Newsletters
News & Information for Technology Purchasers NewsFactor Sites:       NewsFactor.com     Enterprise Security Today     CRM Daily     Business Report     Sci-Tech Today  
   
This ad will display for the next 20 seconds. Click for more information, or
Home Enterprise I.T. Cloud Computing Applications Hardware More Topics...
Microsoft/Windows
Register for a certification exam.
Average Rating:
Rate this article:  
Apple
Apple's iMessage Security Disputed by Researchers

By Seth Fitzgerald
October 18, 2013 11:09AM

    Bookmark and Share
With security researchers now claiming that Apple is indeed able to access iMessage data, it is possible that the information has been shared with the NSA. If Apple controls the encryption keys used to protect iMessage information, it is capable of decryption of messages for the NSA if it chooses to do so.
 



Apple has claimed for months that its iMessage encryption software is unbreakable, meaning that all messages sent via the service cannot be read by anyone, including Apple itself. Security researchers have now come out to refute that claim, stating that iMessage encryption is not actually secure in the way Apple has made it out to be.

Not only are the researchers refuting Apple's statements, but they have basically suggested Apple lied. Immediately after French iOS jailbreak-developer Cyril Cattiaux made his claim about iMessage, Apple responded, stating that it has not lied and that iMessage encryption standards are higher than most.

Is Apple Lying?

According to Apple, iMessage encryption prevents anyone but the sender and receiver from reading the messages that are sent via data transmission between two iOS devices. However, these claims do not seem to be backed up by any real information and are being refuted by Cattiaux, as well as Matthew Green, a cryptographer and research professor at Johns Hopkins University.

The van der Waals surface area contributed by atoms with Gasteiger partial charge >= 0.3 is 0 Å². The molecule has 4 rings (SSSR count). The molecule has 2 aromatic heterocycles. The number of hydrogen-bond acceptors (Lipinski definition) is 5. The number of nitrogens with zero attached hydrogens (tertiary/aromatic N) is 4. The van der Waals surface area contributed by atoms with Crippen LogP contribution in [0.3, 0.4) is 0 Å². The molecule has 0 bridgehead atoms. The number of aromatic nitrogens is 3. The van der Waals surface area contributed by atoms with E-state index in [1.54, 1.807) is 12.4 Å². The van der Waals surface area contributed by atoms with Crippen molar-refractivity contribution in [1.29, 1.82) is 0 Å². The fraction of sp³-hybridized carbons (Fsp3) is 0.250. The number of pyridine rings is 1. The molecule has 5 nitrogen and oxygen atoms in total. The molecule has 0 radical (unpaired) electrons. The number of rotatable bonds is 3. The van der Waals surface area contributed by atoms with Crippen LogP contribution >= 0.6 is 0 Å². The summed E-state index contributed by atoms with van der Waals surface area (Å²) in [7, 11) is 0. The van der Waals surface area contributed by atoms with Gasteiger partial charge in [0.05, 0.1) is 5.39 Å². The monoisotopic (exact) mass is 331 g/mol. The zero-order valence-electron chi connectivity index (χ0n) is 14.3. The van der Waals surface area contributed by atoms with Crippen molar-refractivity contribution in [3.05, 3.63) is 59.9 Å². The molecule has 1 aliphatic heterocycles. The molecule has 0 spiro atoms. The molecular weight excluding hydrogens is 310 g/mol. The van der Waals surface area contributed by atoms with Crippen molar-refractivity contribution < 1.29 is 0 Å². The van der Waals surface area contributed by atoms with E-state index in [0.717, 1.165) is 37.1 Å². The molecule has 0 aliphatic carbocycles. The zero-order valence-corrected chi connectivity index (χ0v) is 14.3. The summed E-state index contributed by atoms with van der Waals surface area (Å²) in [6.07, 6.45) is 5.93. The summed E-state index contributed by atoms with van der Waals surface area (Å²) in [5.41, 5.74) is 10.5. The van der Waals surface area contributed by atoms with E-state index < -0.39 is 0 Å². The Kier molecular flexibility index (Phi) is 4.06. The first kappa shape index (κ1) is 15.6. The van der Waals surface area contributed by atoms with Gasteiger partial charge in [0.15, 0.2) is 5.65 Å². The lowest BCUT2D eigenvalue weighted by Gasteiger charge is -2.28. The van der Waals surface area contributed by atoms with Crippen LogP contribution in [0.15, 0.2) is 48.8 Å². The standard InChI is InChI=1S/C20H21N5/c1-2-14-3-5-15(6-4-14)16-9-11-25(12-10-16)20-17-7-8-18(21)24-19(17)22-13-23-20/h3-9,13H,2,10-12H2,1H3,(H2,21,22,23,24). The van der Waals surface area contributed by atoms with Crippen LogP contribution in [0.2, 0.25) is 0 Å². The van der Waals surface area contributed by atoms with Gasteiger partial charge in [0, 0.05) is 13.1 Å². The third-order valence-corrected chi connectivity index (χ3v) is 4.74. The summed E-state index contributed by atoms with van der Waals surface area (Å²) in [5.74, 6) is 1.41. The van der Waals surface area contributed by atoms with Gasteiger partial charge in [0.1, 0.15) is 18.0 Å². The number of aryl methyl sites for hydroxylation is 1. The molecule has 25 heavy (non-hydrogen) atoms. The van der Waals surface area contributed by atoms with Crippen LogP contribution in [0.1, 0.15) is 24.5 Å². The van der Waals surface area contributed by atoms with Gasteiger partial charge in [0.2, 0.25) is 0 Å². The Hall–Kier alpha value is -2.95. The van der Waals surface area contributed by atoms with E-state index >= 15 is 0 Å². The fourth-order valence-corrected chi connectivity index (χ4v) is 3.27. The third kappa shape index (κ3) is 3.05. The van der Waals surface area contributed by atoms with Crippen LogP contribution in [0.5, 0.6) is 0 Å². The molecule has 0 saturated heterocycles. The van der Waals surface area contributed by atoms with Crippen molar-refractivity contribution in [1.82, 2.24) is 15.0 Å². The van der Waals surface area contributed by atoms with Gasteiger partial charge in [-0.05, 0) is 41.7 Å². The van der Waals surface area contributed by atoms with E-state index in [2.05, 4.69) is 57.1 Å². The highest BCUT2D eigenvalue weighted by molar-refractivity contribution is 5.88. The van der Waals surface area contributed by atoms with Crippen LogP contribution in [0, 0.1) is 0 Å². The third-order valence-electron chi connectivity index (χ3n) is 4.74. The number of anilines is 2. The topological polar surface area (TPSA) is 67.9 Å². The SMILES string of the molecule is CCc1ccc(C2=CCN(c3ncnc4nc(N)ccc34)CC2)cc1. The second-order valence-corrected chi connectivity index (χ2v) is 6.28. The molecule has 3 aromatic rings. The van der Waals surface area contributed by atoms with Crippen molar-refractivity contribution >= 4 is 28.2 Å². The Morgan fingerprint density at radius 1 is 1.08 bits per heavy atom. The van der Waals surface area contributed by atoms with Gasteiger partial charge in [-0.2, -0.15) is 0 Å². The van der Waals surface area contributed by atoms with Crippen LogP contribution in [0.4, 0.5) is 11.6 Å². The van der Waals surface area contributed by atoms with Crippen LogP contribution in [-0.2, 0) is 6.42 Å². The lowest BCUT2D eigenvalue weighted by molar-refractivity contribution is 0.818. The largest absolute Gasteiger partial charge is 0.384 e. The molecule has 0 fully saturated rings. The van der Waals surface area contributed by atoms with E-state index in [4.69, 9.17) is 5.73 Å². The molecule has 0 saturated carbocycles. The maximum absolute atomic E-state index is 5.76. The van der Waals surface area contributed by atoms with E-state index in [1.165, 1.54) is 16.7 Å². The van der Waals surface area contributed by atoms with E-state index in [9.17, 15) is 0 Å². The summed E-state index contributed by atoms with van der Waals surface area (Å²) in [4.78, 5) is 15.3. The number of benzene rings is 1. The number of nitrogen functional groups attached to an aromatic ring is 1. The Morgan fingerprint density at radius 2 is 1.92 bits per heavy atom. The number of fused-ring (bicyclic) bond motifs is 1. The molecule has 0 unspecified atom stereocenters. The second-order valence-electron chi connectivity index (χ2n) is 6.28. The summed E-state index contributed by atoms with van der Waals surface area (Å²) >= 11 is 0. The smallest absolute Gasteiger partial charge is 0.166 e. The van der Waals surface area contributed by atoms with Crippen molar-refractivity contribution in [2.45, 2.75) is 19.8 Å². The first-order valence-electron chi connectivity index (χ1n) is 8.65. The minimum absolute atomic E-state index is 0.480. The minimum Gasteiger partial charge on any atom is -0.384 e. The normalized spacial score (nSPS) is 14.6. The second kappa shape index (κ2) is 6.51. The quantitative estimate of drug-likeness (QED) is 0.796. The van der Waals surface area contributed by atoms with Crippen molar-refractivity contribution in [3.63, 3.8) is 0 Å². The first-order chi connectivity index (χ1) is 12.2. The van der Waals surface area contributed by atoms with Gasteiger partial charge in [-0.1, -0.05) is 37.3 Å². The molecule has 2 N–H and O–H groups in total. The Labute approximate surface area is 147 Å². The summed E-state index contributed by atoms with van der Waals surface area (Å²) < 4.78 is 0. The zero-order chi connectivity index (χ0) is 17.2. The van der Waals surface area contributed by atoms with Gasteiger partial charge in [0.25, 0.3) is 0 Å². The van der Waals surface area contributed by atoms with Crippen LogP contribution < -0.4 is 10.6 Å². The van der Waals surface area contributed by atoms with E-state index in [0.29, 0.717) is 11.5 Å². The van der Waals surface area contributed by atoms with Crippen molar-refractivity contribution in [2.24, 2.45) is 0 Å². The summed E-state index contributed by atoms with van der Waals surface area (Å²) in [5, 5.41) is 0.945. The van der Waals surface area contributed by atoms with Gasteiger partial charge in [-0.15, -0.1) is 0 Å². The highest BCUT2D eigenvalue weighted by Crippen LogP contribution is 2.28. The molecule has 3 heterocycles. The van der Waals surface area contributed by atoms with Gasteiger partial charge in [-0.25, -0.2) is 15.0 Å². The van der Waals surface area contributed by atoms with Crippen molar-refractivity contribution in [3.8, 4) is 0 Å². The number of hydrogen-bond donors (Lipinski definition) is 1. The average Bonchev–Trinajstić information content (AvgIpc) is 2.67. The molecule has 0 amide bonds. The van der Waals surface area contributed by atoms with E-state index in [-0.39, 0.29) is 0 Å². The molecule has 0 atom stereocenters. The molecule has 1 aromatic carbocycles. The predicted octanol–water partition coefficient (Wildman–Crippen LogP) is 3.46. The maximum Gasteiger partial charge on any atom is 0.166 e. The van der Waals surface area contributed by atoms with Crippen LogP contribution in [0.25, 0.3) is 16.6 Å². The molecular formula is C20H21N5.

"If you use the iCloud backup service to back up your iDevice, there's a very good chance that Apple can access the last few days of your iMessage history," said Green, in response to Apple's claim. The most upfront attacks against Apple and its "unbreakable encryption" statement have come from a group named QuarksLab, a penetration and testing lab in Paris.

Members of QuarksLab have said claims that the encryption is "unbreakable" are nothing more than lies. Apple has stuck with its statements, despite researchers coming out to refute them. "iMessage is not architected to allow Apple to read messages," said an Apple spokeswoman.

NSA Concerns

Apple has been releasing information regarding how many U.S. National Security Agency data requests it receives since June, and according to the company, it receives around 1,000 requests per month. Although the requests are coming in on a consistent basis, Apple assured its customers that it is unable to see iMessage data and therefore has never and will never hand that over to the NSA.

With security researchers now claiming that Apple is indeed able to access iMessage data, it is possible that the information has been shared with the NSA. Cattiaux and his colleagues have shown that Apple controls the encryption keys used to protect iMessage information. With Apple in control of the keys, it is completely capable of decryption of messages for the NSA if it chooses to do so.

Not only have multiple security researchers come forth with their own information to show that Apple's encryption is breakable, but technology publications have been reassured by other experts that the findings are accurate and backed up by data.

"Because Apple controls the device and they issue the keys, it's clear that if Apple wanted, they could 'man in the middle' so that they could themselves decrypt it," said Ashkan Soltani, an independent researcher.